British Boob Cream Manufacturer Threatens To Sue Doctor for Criticizing Product


Earlier this year Boob Job®, a topical cream produced by the British beauty product manufacturer Rodail, hit the European market as a breast augmentation in a bottle. The company claims that by rubbing the cream on the breast and decollete areas the breasts will increase up to a half cup size, tightening and firming the breast tissue. How? It claims to work with your fat cells, blocking them as they move throughout the body after eating to stay in the areas the cream has been applied, namely the breasts.

At least one British plastic surgeon was skeptical of the cream manufactured by Rodial.  Dr. Dalia Nield stated that she found the manufacturer’s claims “highly unlikely.”  The physician also expressed concern that Rodail  had failed to publish details of the tests carried out on the cream, even noting that the product could pose a health risk.

In response to the physician’s criticisms, the manufacturer of the boob cream has threatened to sue her.  It looks like Dr. Neild could be facing a long battle with the makers of BoobJob.

This case is similar to that of Dr. Simon Singh, a best-selling science writer who was sued for libel after he criticized the British Chiropractic Association.  Singh was sued over an article he had written criticizing the British Chiropractic Association for endorsing claims that chiropractors can treat  colic, ear infections, prolonged crying and asthma by adjusting infants’ spines.  After two years of litigation, the chiropractic association dropped the suit.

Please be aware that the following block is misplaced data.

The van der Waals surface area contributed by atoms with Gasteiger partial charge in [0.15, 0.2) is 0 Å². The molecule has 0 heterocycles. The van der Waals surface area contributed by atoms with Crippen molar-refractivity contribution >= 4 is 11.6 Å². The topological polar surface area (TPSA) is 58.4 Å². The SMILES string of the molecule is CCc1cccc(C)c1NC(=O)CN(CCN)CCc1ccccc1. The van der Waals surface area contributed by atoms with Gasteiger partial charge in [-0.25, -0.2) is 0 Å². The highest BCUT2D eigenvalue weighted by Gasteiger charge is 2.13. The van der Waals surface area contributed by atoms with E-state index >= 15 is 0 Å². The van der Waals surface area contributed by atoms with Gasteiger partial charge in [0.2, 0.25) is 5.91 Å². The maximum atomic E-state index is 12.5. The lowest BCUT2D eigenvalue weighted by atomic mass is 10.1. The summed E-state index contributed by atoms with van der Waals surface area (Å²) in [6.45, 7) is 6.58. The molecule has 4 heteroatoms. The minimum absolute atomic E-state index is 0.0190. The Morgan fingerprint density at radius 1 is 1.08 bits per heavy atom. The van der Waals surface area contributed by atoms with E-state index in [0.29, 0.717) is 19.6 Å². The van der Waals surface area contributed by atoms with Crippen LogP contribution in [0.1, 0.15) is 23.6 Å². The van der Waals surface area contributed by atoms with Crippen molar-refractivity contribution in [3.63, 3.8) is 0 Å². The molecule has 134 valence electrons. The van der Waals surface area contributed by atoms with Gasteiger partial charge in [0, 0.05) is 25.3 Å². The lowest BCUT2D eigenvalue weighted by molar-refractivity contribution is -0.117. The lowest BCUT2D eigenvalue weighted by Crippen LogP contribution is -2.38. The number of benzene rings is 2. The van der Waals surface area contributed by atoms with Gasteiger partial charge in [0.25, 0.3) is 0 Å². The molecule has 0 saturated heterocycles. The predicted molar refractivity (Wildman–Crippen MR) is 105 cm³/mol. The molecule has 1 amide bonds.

In the states, libel is a defamatory statement expressed in a fixed medium (e.g. written).  Generally, defamation is a false and unprivileged statement of fact that is harmful to someone’s reputation, and published “with fault,” meaning as a result of negligence or malice.  In England, the law on libel is still developing.  For now though, British libel laws are plaintiff-friendly as the courts do not recognize many of the speech protections secured by the First Amendment as interpreted in New York Times v. Sullivan and its progeny.

This is especially scary because bloggers can be sued in London regardless of where the blogger lives,  or where the blog was posted.  As such, Siouxsie will refrain from expressing any opinion on the boob job cream.  But if you are reading this post and considering buying BoobJob, please don’t.  Instead, spend your money on a killer bra.  This will be much more appreciated than the measley half-cup size increase promised by BoobJob.

Here is a link to a petition to reform libel laws in Britain.

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~ by siouxsielaw on December 9, 2010.

5 Responses to “British Boob Cream Manufacturer Threatens To Sue Doctor for Criticizing Product”

  1. BoobJob? Seriously? A sucker or teet is born every minute. I think Benjamin Franklin said that.

  2. The “science” used to explain this snake oil is stultifyingly stupid. Good to know that it’s not just Americans who will snatch up every new miracle panacea.

    As for Britain’s version of “free speech”; I’ll pass. Truth isn’t even a defense: It’s just a ‘hurt feelings’ tort!

  3. Here, here! A good push up bra, or chicken fillets, are a much better use of money than dubious creams 🙂 From a small-bobbed chick who knows 😉

  4. …erm, small “boobed”, heh.

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